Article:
Democratic Custom v International Customary Law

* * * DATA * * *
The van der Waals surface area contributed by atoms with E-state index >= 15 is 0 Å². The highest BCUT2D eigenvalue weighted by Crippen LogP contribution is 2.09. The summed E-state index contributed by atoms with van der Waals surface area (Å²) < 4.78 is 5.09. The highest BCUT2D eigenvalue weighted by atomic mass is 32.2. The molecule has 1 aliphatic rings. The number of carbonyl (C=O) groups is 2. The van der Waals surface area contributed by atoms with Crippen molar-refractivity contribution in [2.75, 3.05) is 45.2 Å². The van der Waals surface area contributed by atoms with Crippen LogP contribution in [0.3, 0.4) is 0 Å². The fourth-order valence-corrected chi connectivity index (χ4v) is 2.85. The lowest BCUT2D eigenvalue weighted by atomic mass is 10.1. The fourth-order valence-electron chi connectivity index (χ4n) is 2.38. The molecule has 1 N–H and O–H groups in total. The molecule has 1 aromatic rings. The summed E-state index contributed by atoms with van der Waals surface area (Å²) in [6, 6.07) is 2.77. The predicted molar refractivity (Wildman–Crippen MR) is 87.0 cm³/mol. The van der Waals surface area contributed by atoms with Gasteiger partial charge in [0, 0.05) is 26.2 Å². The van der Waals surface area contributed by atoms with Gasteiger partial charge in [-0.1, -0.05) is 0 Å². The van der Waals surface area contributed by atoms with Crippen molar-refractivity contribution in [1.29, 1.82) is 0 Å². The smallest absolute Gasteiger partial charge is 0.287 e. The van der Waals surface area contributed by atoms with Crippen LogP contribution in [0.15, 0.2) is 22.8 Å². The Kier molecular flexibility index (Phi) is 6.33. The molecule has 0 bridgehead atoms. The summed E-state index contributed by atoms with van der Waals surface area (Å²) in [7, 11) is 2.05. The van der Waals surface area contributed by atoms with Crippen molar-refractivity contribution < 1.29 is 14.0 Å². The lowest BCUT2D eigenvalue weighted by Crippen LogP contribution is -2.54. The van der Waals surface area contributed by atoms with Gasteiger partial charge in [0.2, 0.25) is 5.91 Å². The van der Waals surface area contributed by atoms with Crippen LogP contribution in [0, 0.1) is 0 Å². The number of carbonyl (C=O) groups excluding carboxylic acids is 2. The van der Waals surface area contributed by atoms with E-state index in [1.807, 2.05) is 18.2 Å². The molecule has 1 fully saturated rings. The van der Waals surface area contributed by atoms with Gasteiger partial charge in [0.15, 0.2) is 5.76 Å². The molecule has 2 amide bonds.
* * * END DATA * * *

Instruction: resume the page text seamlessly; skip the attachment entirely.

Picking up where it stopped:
This article responds to the criticism that customary international law is undemocratic, by arguing that the criticism takes too narrow a view of conceptions of democracy and custom. The author suggests that democracy can be conceived as a process of participation rather than representation; and presents a conception of "compound custom" which combines the elements of custom as a source of law, as a mode of rights, and as a foundation of interaction. With this conception of compound custom in mind, customary international law has a greater democratic potential.
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